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These are books that I have loved and believe a wide variety of readers would find enjoyable and enriching.  I have left out other favorites of mine that are more demanding and books that have meant much to me for more personal, eccentric reasons. The books are linked to my reviews of them.


The Moor’s Account, by Laila Lalami.   A narrative of the Spanish Conquest as told by an educated, Muslim slave from Moroccan who  accompanied the de Vaca expedition.

 That Deadman’s Dance, by Kim Scott. Historical novel about Indigenous peoples of southwestern Australia and the Europeans who settled there.

The Space Between Us, by Thrity Umigar.    An insightful novel about the relationship between a woman in Mumbai and the woman whom she hires to do her domestic chores. By a woman from India but relevant everywhere.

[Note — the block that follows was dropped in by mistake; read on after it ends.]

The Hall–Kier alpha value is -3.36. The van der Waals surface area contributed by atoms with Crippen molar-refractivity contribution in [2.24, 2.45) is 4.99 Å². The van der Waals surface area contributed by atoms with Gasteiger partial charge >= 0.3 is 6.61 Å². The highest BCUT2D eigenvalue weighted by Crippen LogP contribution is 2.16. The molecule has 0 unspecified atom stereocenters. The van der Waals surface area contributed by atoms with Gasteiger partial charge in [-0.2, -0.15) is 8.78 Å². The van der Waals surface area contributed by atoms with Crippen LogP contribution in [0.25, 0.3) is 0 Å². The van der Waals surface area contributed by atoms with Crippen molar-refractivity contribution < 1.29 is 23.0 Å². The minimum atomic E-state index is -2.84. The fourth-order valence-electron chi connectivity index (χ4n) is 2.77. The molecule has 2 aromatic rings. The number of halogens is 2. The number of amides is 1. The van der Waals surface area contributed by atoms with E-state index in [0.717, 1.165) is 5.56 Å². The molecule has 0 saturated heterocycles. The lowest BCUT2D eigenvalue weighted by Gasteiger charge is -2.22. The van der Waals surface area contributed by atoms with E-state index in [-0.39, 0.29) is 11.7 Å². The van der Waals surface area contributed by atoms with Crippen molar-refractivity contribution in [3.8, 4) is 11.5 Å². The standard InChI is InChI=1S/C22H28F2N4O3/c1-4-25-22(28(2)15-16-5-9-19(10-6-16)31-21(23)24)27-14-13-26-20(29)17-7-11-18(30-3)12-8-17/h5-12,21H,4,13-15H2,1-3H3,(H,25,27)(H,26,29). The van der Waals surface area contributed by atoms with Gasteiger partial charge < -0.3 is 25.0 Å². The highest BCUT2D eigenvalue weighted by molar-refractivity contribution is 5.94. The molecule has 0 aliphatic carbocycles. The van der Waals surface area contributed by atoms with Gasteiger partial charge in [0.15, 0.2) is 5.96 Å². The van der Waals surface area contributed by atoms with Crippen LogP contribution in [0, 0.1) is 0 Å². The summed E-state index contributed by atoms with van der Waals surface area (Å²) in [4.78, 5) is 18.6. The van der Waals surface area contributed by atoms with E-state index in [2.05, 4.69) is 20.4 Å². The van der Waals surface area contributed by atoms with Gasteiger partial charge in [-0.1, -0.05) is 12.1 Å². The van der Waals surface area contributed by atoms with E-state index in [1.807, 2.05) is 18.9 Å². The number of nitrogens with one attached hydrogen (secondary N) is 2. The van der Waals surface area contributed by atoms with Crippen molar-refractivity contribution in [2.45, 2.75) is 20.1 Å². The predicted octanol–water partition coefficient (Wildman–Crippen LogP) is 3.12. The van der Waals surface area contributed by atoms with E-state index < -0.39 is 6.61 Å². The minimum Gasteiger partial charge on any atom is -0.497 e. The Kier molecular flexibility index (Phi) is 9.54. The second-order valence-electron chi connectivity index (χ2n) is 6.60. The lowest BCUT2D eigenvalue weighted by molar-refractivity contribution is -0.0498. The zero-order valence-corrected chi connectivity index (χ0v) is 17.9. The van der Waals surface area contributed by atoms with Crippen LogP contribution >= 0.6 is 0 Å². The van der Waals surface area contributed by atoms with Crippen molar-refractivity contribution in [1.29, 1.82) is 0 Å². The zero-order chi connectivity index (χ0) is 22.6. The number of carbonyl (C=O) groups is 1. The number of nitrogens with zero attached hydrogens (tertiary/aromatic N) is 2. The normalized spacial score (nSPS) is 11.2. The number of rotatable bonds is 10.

The Cutting Season, by Attica Locke. A mystery set in on former sugar plantation and a mediation on the legacy of slavery.

 Picking Bones from Ash, by Marie Mutsuki Mockett. Japanese American woman’s account of seeking her mother and her roots in Japan.

The Mountain, by Drusilla Modjeska. A novel set on New Guinea exploring anthropological assumptions and independence.

When the Emperor was Divine, by Julie Otsuka. A lyrical novel about the Japanese immigration and internment.

 Carmelo, by Sandra Cineros. A coming of age story of Mexican American girl  in the USA and in Mexico.

Half of a Yellow Sun, by Chimamanda Ngozi Adichie.   Civil war invading a Nigerian household is recounted by a major a major Nigerian author.



 A Border Passage, by Leila Ahmed. An autobiography of a woman who grew up in Muslim Egypt, studied abroad and has become an expert on women and Islam.

 Behind the Beautiful Forever, by Kathrine Boo. A journalists brings to life the inhabitants of a slum community in Mumbai.

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